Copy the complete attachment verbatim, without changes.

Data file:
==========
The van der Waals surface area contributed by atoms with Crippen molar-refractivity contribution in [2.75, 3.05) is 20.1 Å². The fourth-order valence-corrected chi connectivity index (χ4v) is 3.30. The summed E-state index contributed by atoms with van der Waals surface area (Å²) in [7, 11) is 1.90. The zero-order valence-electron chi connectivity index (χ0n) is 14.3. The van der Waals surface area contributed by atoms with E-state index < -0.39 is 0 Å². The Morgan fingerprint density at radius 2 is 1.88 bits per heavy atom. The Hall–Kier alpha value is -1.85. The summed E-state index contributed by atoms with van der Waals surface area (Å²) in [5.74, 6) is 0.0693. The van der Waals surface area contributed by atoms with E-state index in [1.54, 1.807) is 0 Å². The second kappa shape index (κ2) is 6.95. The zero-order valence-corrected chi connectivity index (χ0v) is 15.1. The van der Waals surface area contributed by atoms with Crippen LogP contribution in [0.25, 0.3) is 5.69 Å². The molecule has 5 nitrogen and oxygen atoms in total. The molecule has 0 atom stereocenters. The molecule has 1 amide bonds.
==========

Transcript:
The van der Waals surface area contributed by atoms with Crippen molar-refractivity contribution in [2.75, 3.05) is 20.1 Å². The fourth-order valence-corrected chi connectivity index (χ4v) is 3.30. The summed E-state index contributed by atoms with van der Waals surface area (Å²) in [7, 11) is 1.90. The zero-order valence-electron chi connectivity index (χ0n) is 14.3. The van der Waals surface area contributed by atoms with E-state index < -0.39 is 0 Å². The Morgan fingerprint density at radius 2 is 1.88 bits per heavy atom. The Hall–Kier alpha value is -1.85. The summed E-state index contributed by atoms with van der Waals surface area (Å²) in [5.74, 6) is 0.0693. The van der Waals surface area contributed by atoms with E-state index in [1.54, 1.807) is 0 Å². The second kappa shape index (κ2) is 6.95. The zero-order valence-corrected chi connectivity index (χ0v) is 15.1. The van der Waals surface area contributed by atoms with Crippen LogP contribution in [0.25, 0.3) is 5.69 Å². The molecule has 5 nitrogen and oxygen atoms in total. The molecule has 0 atom stereocenters. The molecule has 1 amide bonds.